He worked in the team of seconds that assisted Viswanathan Anand in winning the World Championship matches against Vladimir Kramnik, Veselin Topalov and Boris Gelfand in 2008, 2010 and 2012 respectively.

7.  S.P. Sethuraman – Highest Ranking – 2673

The winning streak of Sethuraman was evident at a very young age when he won the 2004 Asian U-12 Championship in Singapore and then went on to win the 2009 World U16 Championship. In the year 2009 itself, he achieved the three norms required for the grandmaster title. In 2014, Sethuraman won the team bronze medal with the Indian team at the 41st Chess Olympiad, and won the Indian National Premier Championship that gave him a chance to play in the Chess World Cup 2015.
Sethuraman knocked out Sanan Sjugirov and compatriot P. Harikrishna in first two rounds. Sethuraman was the winner of the Asian Chess Championship 2016 and finished second in the Aeroflot Open in 2018 with a stellar record of 6½/9 (+5–1=3)

8.  Parimarjan Negi – Highest Ranking – 2671

Having won the GM title at the age of 3 years, 4 months, and 20 days, Parimarjan Negi is the  the sixth (now seventh) youngest grandmaster in history. Currently pursuing his Post Graduate from MIT, Negi is a Mathematics graduate from Stanford.His winning ways were visible early on as a 9 year old when he won the U-10 division at the Asian Youth Chess Championship. In 2006, he earned his final GM norm by drawing with Russian Grandmaster Ruslan Sherbakov with a score of 6/9.In 2008, Negi won the Philadelphia International Open Tournament with an undefeated record and score of 7/9. Several wins later, Negi went on to prove his worth as a formidable opponent in 2012 and 2013, winning the 11th Asian Chess Championship, Cappelle-la-Grande Open (twice in 2012, and 2013) and reclaiming his title for Politiken Cup in 2013 ( first won in 2009).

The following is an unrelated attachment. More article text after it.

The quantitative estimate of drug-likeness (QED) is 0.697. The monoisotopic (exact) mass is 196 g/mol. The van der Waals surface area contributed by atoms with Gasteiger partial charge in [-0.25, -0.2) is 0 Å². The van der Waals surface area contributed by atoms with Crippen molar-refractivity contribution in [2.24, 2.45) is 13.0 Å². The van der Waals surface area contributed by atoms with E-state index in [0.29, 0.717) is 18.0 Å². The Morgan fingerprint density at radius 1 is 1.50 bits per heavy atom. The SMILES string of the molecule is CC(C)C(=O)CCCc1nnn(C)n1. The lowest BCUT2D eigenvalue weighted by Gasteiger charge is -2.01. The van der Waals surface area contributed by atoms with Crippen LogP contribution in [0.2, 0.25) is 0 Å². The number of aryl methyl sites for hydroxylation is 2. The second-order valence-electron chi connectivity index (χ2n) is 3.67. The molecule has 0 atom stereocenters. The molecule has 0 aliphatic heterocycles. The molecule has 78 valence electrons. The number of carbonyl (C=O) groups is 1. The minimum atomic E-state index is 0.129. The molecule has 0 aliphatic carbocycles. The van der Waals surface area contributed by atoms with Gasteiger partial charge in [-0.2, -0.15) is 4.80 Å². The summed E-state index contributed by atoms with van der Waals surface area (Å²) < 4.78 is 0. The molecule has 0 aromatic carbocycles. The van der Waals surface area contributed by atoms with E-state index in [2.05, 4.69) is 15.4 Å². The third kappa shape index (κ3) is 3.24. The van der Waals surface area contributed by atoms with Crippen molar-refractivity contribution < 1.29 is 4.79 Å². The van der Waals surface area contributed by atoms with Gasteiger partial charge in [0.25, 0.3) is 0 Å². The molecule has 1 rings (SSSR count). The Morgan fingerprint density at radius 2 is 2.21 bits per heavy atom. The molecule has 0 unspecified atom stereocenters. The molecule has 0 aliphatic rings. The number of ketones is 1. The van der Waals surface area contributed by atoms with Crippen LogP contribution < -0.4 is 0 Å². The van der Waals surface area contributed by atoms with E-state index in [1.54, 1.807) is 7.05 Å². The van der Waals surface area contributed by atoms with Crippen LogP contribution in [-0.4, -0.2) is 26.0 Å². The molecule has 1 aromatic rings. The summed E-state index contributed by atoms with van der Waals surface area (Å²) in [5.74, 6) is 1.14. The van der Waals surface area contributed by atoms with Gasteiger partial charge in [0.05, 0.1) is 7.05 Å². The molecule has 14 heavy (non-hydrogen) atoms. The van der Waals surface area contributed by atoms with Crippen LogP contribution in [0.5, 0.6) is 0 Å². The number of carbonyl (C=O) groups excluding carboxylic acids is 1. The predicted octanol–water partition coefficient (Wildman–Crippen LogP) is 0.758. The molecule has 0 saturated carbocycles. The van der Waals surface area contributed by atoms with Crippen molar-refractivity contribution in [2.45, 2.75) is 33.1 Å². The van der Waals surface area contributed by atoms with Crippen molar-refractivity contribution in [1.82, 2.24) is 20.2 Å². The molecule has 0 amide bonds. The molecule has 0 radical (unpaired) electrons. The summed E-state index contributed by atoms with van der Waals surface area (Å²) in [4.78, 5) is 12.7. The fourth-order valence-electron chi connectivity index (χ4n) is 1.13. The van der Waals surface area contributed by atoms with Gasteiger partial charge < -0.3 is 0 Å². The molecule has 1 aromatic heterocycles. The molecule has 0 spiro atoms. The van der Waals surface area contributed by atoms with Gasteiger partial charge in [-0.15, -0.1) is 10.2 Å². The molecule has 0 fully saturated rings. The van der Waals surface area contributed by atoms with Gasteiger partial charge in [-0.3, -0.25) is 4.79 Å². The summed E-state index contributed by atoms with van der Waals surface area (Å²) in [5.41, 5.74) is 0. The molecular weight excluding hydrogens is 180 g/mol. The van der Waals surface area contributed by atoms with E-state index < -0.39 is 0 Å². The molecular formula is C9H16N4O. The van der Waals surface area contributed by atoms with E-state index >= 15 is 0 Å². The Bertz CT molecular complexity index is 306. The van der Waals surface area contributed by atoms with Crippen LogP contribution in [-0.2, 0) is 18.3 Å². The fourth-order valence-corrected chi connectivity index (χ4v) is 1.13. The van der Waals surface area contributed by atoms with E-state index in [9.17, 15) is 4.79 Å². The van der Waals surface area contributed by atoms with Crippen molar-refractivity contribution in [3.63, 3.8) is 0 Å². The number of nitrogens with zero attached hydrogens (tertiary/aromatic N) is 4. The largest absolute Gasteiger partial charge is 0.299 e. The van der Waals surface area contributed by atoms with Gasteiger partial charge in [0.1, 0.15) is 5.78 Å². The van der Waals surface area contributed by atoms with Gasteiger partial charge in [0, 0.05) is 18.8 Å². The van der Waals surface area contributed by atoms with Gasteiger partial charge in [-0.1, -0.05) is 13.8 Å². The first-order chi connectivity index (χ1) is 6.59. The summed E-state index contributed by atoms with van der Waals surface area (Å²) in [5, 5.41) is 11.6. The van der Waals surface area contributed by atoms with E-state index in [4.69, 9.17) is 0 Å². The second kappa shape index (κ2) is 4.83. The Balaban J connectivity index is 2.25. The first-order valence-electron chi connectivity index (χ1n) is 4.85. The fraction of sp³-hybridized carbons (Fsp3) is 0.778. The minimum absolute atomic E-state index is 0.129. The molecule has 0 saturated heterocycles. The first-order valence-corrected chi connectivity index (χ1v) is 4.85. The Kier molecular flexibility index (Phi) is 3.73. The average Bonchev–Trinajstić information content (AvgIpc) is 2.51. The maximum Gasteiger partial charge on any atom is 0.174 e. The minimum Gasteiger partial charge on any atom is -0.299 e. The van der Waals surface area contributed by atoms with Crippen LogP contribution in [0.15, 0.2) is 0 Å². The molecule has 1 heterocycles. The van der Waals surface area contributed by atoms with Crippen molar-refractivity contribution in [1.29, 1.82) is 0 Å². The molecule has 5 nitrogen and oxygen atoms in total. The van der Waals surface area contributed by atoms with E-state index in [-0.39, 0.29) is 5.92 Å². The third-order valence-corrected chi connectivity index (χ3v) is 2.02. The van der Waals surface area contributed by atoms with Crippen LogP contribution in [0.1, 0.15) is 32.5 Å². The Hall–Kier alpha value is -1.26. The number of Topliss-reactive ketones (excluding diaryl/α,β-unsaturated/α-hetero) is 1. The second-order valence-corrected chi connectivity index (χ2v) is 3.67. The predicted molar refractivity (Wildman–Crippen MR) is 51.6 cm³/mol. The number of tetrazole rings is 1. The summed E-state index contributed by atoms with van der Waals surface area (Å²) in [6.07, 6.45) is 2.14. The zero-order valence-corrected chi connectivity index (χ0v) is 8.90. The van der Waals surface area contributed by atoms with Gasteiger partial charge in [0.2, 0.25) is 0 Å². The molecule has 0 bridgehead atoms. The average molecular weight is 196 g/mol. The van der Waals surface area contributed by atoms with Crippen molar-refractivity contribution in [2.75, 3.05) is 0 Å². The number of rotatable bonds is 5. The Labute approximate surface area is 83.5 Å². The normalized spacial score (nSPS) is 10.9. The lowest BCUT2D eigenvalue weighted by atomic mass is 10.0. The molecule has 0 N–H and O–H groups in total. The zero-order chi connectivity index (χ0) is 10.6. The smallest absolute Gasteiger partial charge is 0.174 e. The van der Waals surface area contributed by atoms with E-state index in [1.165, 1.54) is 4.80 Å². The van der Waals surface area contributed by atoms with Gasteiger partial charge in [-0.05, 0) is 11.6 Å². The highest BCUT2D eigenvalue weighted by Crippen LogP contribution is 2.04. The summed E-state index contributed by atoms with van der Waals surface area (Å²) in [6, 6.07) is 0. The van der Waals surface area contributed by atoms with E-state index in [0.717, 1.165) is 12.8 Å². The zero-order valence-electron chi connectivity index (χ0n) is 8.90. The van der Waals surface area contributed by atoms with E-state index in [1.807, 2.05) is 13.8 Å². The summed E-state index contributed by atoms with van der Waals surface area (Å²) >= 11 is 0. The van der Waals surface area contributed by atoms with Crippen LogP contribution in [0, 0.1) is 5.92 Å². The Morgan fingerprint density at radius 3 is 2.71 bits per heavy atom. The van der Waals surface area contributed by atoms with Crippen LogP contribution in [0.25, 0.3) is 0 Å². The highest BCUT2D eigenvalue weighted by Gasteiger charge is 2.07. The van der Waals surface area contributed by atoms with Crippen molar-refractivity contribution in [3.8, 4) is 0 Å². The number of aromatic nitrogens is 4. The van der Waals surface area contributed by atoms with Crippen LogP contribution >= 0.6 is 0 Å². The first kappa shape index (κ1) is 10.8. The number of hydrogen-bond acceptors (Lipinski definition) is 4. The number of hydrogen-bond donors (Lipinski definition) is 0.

9.  Abhijeet Gupta – Highest Ranking – 2612

Abhijeet is the first player to have won the Commonwealth Chess Championship 5 times. He was crowned the Grandmaster in 2007. On 15 August 2008, he won the World Junior Chess Championship in Gaziantep, Turkey, ahead of many other strong players, including Maxim Rodshtein, David Howell and Hou Yifan. He is the third Indian to win this prestigious championship, after Viswanathan Anand and Pentala Harikrishna.n 2020, Gupta won the 8th Delhi international open with a score of 8.5/10.Abhijeet Gupta played for the Indian national team in the 2012 Chess Olympiad in Istanbul, Turkey, where he won an individual silver medal.

10. Sandipan Chanda – Highest Ranking – 2656

Sandipan Chanda from the state of West Bengal, India, earned his Grandmaster Title in 2003. In 2004 he won the Curaçao Chess Festival with 7.5/9, a half point ahead of Alexander Shabalov. He played for India in the Chess Olympiads of 2004, 2006 and 2008. He scored a notable win over Sergei Tiviakov in 2007 at a tournament in Ottawa playing as White, which was selected for inclusion in John Nunn‘s The Mammoth Book of the World’s Greatest Chess Games.

He was Viswanathan Anand’s second for the World Chess Championship 2013 match. In 2016 and 2017 he won the Open Dutch Chess Championship.

11. Aravindh Chithambaram – Highest Ranking – 2641